Understanding the impact of zigbee repeaters

I am wondering if folks have ideas and advice on how to understand the effects of moving zigbee devices around on the reliability of the system, and how to do it properly.

Case in point, I bought a Cree zigbee “connected” light bulb (60W equivalent) to use as a repeater (this being one of the least expensive repeaters). I paired it while I was standing close to a Sylvania Smart plug, with the hub pretty far away (about 80 ft and 3 walls). Pairing went fine and the bulb was fully functional, I turned it on and off about 10 times with no problems.

Then I disconnected the Sylvania plug, and the bulb was no longer reachable. This was surprising because a nearby Smartthings Multipurpose Sensor could still reach the hub, even though it’s powered by a small battery. I waited only a few minutes before I gave up and inserted the Sylvania plug again, after which the bulb resumed working.

This raises a couple of questions. 1. Is the multipupose sensor using the plug as a repeater, or not? I moved the plug after I noticed it wasn’t reliable (I just sent a separate posting about this) but maybe it’'s not really needed? 2. Was the Cree bulb not working because it was out of range, or because it was still trying to communicate with the Sylvania plug? I could have checked by moving the bulb close to the hub, but even that would not have been conclusive—what if it started working again, but not because it was closer, but because enough time had elapsed and the network had reconfigured itself?

I am developing the opinion that it is idiotic to think that this technology is ready for plug-and-play. It’s probably usable, but only with serious diagnostic tools, which aren’t easily available. I have received the advice to go through a “zigbee heal” upon reconfiguration, but that’s not really practical (unplug the hub, remove the batteries, wait 15 minutes). What else can one do?

Zigbee heals can take hours, not minutes. Worst case scenario, reset the device and re-add it

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Its mentioned somewhere in the forums (and I’ve done it myself), the way to force a full zigbee heal was to unplug the hub and remove batteries, wait 20-30 minutes and then plug it back in again. The devices will start finding new paths once its back up.

I think by removing the plug you were doing this to any devices connected to that plug but probably didn’t wait long enough.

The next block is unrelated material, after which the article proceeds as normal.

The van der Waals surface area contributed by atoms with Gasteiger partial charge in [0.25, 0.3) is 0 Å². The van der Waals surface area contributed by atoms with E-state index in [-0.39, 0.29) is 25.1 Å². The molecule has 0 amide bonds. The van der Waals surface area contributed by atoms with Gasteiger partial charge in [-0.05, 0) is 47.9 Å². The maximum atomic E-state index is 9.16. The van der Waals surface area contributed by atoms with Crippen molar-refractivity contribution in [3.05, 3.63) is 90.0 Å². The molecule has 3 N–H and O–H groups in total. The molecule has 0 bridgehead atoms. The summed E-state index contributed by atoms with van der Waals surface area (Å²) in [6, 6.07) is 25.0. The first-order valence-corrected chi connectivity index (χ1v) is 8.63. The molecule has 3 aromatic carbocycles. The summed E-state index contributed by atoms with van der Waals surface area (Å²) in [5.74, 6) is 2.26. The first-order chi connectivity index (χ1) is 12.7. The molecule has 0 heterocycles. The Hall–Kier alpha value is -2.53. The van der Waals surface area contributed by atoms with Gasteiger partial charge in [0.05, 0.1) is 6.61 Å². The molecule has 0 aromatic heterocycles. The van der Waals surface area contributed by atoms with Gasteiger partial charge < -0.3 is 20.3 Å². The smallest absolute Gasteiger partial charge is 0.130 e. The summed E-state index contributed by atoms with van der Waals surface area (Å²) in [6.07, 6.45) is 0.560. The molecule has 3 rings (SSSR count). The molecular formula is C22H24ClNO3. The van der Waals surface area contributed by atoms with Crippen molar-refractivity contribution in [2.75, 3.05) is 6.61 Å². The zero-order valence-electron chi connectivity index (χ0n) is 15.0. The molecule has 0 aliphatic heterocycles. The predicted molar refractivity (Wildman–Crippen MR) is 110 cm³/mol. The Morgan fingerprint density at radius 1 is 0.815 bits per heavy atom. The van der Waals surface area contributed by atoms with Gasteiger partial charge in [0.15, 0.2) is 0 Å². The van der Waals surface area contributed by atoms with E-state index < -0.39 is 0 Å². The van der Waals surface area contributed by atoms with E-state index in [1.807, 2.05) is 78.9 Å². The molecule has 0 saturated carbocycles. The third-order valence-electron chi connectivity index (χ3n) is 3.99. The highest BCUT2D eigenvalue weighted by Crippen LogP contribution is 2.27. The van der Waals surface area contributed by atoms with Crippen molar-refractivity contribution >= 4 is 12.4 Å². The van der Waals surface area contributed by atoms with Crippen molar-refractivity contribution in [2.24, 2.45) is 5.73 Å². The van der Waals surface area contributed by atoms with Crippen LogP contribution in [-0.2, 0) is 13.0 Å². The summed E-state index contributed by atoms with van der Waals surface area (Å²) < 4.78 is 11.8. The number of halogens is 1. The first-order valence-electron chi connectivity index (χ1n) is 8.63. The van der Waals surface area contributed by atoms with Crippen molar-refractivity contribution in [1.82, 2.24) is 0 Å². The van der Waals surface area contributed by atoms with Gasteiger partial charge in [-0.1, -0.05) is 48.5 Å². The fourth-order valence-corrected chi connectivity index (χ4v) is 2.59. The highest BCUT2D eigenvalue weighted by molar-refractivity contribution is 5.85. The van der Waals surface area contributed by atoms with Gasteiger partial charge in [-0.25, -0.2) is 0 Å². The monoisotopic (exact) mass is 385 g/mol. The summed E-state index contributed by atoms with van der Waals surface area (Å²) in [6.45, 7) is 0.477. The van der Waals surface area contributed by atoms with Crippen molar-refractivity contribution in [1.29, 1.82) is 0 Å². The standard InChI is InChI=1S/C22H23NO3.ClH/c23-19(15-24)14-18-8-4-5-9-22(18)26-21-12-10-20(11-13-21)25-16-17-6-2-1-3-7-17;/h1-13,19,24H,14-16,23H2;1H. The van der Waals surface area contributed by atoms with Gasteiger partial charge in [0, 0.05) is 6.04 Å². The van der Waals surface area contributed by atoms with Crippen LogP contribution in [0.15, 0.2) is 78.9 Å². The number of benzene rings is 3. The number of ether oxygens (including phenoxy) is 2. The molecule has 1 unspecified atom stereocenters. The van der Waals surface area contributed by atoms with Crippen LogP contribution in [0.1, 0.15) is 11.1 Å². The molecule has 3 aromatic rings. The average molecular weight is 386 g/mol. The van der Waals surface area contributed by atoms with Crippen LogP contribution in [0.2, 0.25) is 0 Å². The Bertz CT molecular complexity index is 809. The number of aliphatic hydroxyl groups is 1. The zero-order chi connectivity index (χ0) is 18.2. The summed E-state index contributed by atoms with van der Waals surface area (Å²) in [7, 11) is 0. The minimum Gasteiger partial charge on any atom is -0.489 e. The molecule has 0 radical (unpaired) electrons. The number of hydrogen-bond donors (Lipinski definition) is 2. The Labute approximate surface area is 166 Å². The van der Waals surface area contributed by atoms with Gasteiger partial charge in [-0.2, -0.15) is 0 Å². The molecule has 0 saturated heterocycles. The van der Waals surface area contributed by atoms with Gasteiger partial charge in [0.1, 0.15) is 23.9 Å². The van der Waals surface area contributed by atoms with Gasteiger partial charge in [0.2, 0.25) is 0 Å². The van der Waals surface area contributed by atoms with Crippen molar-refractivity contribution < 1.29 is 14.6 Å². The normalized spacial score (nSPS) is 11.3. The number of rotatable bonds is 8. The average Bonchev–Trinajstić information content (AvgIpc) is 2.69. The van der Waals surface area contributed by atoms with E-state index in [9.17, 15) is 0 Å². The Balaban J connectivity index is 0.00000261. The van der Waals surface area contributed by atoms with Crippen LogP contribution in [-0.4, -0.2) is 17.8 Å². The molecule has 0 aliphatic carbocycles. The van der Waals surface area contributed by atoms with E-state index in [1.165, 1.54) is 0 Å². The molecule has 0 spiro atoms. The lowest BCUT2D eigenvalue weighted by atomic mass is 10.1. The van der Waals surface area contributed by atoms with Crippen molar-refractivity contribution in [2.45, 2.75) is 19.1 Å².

Why isn’t it “practical”? That’s exactly what a field technician would do in order to improve network reliability. It’s just that you might not see the full results until the next day, it can take a while for each device to rebuild its routing information.

As far as the bulb and the plug, unfortunately, as you noted, SmartThings doesn’t give us any mapping utilities. It’s never been clear to me why, as most of their competition does. But they don’t.

There could be many reasons why you saw the outcome that you did. The sensor might be using an entirely different device as a parent, keeping that path open. And that parent might not have any additional child slots available, meaning it would not be available to the bulb to use.

The one thing you do need to be aware of is that with mesh networks, you don’t get instant reconfigurations the way you do with something like a Wi-Fi network. You have to have some patience and give time for the individual devices to do their own routing algorithms. So when you are physically moving devices around, you lay them out the best you can, but, again, you may not see the full results until the next day.

Thanks so much for the replies! I am sorry if I sound negative, but here are the facts as I see them.

  1. If things worked out of the box, everything would be fine. But they don’t.

  2. When things don’t work, one can either give up, or figure out why. There are two ways of doing this: tools and experiments.

  3. There are no tools. OK, that’s not true. I have seen the XStick:


This is likely to be helpful (zigbee only though, but there’s probably other stuff for z-wave) but it is going to add quite a bit to the learning curve.

  1. A 30-minute delay when making one change and experimenting with its effect is just not going to work for me, never mind the multiple-hour wait for the network reconfiguration. There are way too many variables (distance, state of device, state of hub, etc.)

I am sure that all these problems can be overcome with a lot of time and patience, but I also have a job. So it’s a bit disappointing.

If you lay out a good network backbone and stick to certified devices, you shouldn’t have to do that much troubleshooting.

Have you seen the wireless range FAQ?

Start with post 11, read that, then go back up to the top of the thread and read through.

If you follow those principles, you shouldn’t have to be fiddling with individual devices unless something really strange is happening. :sunglasses:

I forgot to thank you for this reply! Very useful, thanks.

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